Henri Dumont Messe du huitieme ton
  • M. Jackson Osborn
    Posts: 5,109
    Does anyone have the complete music for Gloria of Dumont's messe pour les dames religieuses - in the 8th tone?
    I want to use it on a recital alternatim-style with Gaspard Corrette's organ mass. I found a good recording from which to transcribe this, but one crucial verse was missing - the penultimate one.
  • Richard MixRichard Mix
    Posts: 1,298
    This unfortunately isn't in the Cinq Messes at Gallica (a search of this forum is the quickest way to get there) nor do I spot it amid the astounding curiosities of Nouveau recueil de messes anciennes et nouvelles en plain-chant ordinaire. Oxford Music Online omits the Henri Dumont article (Plein-chant musical & Neo-gallican chant articles skip him as well), perhaps I'll have time to fetch a bound NG tonight...
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  • M. Jackson Osborn
    Posts: 5,109
    There is a recording on youtube by Lionel Bernard of Gaspard Corrette's only surviving organ mass. It is excellently played with alternatim chant in the huitieme ton said to be by Henri Dumont. It certainly is not one of the Gregorian masses. I have been able to transcribe it from the recording, but, unfortunately, the penultimate verse of the chant is missing. Thanks would be generously bestowed upon anyone who can supply this want.
  • Cantus67Cantus67
    Posts: 129
    I was able to find this but I'm not sure it's any more than what's posted above.

    http://gallica.bnf.fr/ark:/12148/btv1b9009986q
  • Josh
    Posts: 41
    Are you sure this is a Mass by Dumont? So far as I am aware, he only composed five Masses in the style of plainchant, which became known after his death as Messes Royales: those in the first (the Messe Royale par excellence), second, fourth, fifth and sixth tones; of these, only the first, second and sixth were republished in chant notation in the twentieth century, as a supplement to the Liber Usualis. I have seen the music for his Messe Royale in the first tone mislabelled as being in the eighth tone, which may explain the problem. I append the Gloria from each of his five Masses (three of which I have marked with dots to match the Polish organ accompaniment available elsewhere on this site), so you can check if it is one of these. I certainly have never found reference to any other plainchant Masses by Dumont.
  • M. Jackson Osborn
    Posts: 5,109
    Josh -

    Many thanks for this! The Gloria sung on the Lionel Bernard youtube version is the Dumont one in the sixth tone. Curious, because Corrette's organ pieces are in the eighth tone, which, for all practical purposes here is the key of G. However, Dumont's sixth tone mass fits perfectly with it on Bernard's youtube performance.

    I can see now that Bernard omits in gloria dei patris. Amen, and simply plays the last two of Corrette's versets one right after the other, which I think is not right. I shall have my schola sing in gloria dei patris, followed by the last organ verset standing in for amen.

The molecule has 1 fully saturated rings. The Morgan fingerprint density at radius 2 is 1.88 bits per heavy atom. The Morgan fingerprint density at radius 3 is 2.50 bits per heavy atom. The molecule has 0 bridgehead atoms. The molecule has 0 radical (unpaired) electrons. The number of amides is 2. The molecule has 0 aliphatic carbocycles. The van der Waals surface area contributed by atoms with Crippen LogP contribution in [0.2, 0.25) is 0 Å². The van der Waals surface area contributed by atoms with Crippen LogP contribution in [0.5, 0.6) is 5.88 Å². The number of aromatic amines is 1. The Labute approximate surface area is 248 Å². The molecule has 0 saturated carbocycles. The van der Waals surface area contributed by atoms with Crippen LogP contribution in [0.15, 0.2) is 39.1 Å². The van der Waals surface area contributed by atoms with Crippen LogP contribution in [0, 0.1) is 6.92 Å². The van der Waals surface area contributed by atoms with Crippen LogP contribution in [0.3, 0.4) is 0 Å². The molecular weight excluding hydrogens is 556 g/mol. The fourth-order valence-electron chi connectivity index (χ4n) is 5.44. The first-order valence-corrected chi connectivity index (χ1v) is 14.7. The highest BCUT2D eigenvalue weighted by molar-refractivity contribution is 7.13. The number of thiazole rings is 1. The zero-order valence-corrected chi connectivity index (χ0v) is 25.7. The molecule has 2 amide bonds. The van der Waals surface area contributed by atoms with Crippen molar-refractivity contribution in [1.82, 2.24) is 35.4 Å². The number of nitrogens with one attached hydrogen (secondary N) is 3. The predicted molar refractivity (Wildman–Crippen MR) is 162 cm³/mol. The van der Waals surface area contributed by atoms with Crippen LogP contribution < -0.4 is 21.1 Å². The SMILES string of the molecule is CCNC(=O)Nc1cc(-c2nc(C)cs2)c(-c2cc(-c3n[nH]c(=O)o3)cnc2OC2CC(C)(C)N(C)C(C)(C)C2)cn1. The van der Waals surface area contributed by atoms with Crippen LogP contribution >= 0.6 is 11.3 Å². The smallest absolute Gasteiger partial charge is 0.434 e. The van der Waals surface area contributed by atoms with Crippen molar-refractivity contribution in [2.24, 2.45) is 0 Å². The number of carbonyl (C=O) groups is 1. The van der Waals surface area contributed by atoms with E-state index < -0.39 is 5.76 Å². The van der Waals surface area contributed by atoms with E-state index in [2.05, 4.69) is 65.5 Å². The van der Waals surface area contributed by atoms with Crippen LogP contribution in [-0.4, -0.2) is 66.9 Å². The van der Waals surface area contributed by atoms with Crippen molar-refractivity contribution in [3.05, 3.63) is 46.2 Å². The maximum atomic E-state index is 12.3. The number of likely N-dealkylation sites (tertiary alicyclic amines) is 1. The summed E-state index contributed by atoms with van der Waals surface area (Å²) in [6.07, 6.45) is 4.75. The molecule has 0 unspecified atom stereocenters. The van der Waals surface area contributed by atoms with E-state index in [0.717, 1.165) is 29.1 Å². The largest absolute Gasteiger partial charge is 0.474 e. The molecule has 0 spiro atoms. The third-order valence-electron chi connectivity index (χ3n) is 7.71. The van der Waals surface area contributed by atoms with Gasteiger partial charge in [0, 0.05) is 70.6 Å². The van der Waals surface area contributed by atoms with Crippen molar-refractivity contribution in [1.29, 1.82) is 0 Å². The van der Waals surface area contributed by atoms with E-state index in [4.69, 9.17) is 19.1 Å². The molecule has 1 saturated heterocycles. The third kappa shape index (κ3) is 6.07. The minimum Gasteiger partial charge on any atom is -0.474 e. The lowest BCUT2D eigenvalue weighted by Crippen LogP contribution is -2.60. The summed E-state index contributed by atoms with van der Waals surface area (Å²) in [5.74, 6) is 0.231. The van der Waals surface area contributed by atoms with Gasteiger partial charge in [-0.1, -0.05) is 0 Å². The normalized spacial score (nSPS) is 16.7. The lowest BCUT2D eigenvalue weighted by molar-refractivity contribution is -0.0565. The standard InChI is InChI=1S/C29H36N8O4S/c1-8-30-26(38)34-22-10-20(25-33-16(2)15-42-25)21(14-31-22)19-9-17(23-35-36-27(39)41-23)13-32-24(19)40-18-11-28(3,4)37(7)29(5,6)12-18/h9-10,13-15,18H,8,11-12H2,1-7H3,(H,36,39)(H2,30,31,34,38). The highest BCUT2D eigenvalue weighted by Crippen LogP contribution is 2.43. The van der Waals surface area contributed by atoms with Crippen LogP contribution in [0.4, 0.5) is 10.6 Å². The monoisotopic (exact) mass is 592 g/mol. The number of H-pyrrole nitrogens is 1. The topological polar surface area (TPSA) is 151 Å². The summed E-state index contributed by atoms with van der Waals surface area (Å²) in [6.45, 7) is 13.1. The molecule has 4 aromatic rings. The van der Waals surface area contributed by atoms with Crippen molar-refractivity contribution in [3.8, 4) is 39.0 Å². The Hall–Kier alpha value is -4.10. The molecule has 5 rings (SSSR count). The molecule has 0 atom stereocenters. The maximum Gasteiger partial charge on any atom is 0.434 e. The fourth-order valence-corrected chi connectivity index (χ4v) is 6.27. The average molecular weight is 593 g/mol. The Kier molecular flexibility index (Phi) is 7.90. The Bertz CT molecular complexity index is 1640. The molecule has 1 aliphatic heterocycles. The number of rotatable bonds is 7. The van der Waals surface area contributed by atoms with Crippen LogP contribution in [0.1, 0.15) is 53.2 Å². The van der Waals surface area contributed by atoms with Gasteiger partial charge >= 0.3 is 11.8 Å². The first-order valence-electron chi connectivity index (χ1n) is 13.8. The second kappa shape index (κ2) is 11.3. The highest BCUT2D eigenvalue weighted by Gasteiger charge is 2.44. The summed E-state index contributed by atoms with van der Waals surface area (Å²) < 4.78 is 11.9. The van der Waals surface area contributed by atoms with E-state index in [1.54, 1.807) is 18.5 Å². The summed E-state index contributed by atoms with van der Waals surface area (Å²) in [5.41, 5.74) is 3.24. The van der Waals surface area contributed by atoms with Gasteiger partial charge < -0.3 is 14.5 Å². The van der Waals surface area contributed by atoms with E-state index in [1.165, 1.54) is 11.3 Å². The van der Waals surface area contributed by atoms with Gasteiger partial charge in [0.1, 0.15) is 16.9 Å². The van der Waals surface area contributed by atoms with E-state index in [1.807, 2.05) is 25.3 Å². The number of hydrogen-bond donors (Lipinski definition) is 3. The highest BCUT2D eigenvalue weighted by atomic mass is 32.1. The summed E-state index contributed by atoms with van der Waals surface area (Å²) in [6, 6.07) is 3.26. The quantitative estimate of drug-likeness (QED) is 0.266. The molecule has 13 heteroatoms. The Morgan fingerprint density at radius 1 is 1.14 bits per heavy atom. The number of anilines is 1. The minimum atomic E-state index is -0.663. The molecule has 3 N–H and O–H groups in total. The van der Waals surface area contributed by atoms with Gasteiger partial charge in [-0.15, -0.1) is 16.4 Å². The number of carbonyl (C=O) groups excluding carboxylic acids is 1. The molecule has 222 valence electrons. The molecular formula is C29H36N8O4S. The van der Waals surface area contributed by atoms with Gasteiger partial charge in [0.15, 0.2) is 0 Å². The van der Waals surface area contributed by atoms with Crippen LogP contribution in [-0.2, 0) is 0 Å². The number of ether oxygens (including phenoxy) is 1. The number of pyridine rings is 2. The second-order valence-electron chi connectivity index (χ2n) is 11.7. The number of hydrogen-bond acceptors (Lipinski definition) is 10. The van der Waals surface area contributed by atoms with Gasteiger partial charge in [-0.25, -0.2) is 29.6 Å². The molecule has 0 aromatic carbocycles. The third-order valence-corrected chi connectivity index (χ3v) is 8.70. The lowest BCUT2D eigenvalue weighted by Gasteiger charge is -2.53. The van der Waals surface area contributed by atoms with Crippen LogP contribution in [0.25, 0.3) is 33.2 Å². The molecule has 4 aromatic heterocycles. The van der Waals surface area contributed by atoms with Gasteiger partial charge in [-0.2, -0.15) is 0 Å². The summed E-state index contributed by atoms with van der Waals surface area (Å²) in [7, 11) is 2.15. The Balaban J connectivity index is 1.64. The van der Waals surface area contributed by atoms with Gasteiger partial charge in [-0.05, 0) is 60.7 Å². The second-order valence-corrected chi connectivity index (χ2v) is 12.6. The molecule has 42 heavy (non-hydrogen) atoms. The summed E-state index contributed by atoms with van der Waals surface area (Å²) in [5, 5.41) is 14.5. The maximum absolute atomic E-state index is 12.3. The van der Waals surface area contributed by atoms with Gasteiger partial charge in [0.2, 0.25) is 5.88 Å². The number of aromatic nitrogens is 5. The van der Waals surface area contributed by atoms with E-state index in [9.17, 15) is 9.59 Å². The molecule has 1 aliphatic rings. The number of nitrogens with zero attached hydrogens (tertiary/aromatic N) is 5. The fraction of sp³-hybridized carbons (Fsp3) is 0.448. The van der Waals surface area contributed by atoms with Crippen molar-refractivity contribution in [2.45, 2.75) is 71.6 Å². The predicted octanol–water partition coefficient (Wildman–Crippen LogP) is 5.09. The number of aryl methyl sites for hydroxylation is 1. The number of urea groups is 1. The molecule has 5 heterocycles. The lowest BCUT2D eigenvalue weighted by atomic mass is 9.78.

You have been enormously helpful. Thanks so much!!!
  • Josh
    Posts: 41
    No worries at all! I have been hoping to have our little schola learn Dumont's Mass in the sixth tone, which I rather like, but members of the congregation prevailed upon us to turn to the Missa de Angelis instead. Sigh.
  • M. Jackson Osborn
    Posts: 5,109
    Acchhh! Missa de Angelis is sooooo old hat.
    And! You wouldn't want to get Fr Columba started about it.
    I guess one could consider it (and the orbis factor kyrie) a nice vocalise - nothing more.

    Listen to the youtube version of the Corrette-Dumont I mention above.
    I'm sure you'd like it.
  • MatthewRoth
    Posts: 1,224
    The Kyrie of Mass XI has a more ancient pedigree than that of Mass VIII...
  • M. Jackson Osborn
    Posts: 5,109
    Orbis factor's Kyrie A does indeed have an older pedigree, but is only a little more interesting than the much later variant, Kyrie B, which is hardly more than an amusing vocalise for musically challenged folk.

    As for De Angelis, well, anything I say about it wouldn't hold a candle to the excoriations on offer from Fr Columba - excoriations well deserved.
  • MatthewRoth
    Posts: 1,224
    Which is A & which is B? The one included in the Graduale Romanum with Mass XI is of a later origin than the one included in the chants ad libitum, but AFAIK is still older than de Angelis by at least a century. Certainly it’s taken from the chant which Solesmes marks ad libitum.

    Also, tropes and organum make it more interesting. :)
  • M. Jackson Osborn
    Posts: 5,109
    I refer to the A & B as given in Graduale Triplex. The sole one appearing in Liber Usualis corresponds to Kyrie B of the GT, which is downright modern - an incredibly facile variant of the earlier version in GT.
  • JonathanKKJonathanKK
    Posts: 335
    Both Kyrie's for Orbis factor are included in the Liber Usualis; indeed they both appear also in the Graduale Romanum (1908). It is just that the older one is in the Cantus ad Libitum section of the Kyriale, where it is number X.
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  • tomjaw
    Posts: 969
    Orbis factor is in the Sarum books...I think these versions are rather good, of course most of you are banned from singing the Troped version.
    Scans from the Graduale Sarisburiensis, 1508.
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    559 x 340 - 96K
    556 x 164 - 47K
    559 x 164 - 42K
  • Josh
    Posts: 41
    I have consoled myself with the thought that Credo III, which of course we will sing with Mass VIII, is just as late (17th C.) as Dumont's Messe du 6e ton (1669), which I had hoped to use instead. If it ain't Baroque...
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